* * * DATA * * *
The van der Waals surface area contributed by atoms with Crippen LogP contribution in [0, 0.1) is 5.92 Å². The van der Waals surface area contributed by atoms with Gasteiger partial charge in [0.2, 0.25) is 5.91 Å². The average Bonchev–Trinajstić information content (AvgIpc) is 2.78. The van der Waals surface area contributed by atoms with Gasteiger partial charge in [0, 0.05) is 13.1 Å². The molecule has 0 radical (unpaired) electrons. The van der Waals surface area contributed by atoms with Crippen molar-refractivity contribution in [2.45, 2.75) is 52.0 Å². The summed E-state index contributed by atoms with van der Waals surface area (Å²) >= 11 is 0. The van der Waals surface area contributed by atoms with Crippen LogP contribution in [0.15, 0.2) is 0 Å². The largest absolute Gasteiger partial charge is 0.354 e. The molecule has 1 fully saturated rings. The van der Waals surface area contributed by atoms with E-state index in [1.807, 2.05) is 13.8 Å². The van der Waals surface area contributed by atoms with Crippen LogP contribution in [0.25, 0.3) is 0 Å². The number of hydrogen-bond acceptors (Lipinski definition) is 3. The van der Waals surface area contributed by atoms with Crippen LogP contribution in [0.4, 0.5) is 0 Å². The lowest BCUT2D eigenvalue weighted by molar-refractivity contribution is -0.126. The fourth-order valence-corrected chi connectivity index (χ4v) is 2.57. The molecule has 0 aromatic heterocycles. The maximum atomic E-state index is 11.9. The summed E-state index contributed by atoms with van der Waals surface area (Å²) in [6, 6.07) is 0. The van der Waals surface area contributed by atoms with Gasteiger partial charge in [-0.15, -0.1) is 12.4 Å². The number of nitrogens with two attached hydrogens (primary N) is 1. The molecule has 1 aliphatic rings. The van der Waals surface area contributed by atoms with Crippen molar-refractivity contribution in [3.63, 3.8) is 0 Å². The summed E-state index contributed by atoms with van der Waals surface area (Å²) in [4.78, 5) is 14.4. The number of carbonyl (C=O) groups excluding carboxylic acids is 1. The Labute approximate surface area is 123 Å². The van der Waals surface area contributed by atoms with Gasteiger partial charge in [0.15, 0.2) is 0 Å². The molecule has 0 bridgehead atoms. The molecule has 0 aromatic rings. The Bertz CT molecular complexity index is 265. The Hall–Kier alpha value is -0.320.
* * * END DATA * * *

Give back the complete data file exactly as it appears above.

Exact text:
The van der Waals surface area contributed by atoms with Crippen LogP contribution in [0, 0.1) is 5.92 Å². The van der Waals surface area contributed by atoms with Gasteiger partial charge in [0.2, 0.25) is 5.91 Å². The average Bonchev–Trinajstić information content (AvgIpc) is 2.78. The van der Waals surface area contributed by atoms with Gasteiger partial charge in [0, 0.05) is 13.1 Å². The molecule has 0 radical (unpaired) electrons. The van der Waals surface area contributed by atoms with Crippen molar-refractivity contribution in [2.45, 2.75) is 52.0 Å². The summed E-state index contributed by atoms with van der Waals surface area (Å²) >= 11 is 0. The van der Waals surface area contributed by atoms with Crippen LogP contribution in [0.15, 0.2) is 0 Å². The largest absolute Gasteiger partial charge is 0.354 e. The molecule has 1 fully saturated rings. The van der Waals surface area contributed by atoms with E-state index in [1.807, 2.05) is 13.8 Å². The van der Waals surface area contributed by atoms with Crippen LogP contribution in [0.25, 0.3) is 0 Å². The number of hydrogen-bond acceptors (Lipinski definition) is 3. The van der Waals surface area contributed by atoms with Crippen LogP contribution in [0.4, 0.5) is 0 Å². The lowest BCUT2D eigenvalue weighted by molar-refractivity contribution is -0.126. The fourth-order valence-corrected chi connectivity index (χ4v) is 2.57. The molecule has 0 aromatic heterocycles. The maximum atomic E-state index is 11.9. The summed E-state index contributed by atoms with van der Waals surface area (Å²) in [6, 6.07) is 0. The van der Waals surface area contributed by atoms with Gasteiger partial charge in [-0.15, -0.1) is 12.4 Å². The number of nitrogens with two attached hydrogens (primary N) is 1. The molecule has 1 aliphatic rings. The van der Waals surface area contributed by atoms with Crippen molar-refractivity contribution in [3.63, 3.8) is 0 Å². The summed E-state index contributed by atoms with van der Waals surface area (Å²) in [4.78, 5) is 14.4. The number of carbonyl (C=O) groups excluding carboxylic acids is 1. The Labute approximate surface area is 123 Å². The van der Waals surface area contributed by atoms with Gasteiger partial charge in [0.15, 0.2) is 0 Å². The molecule has 0 bridgehead atoms. The molecule has 0 aromatic rings. The Bertz CT molecular complexity index is 265. The Hall–Kier alpha value is -0.320.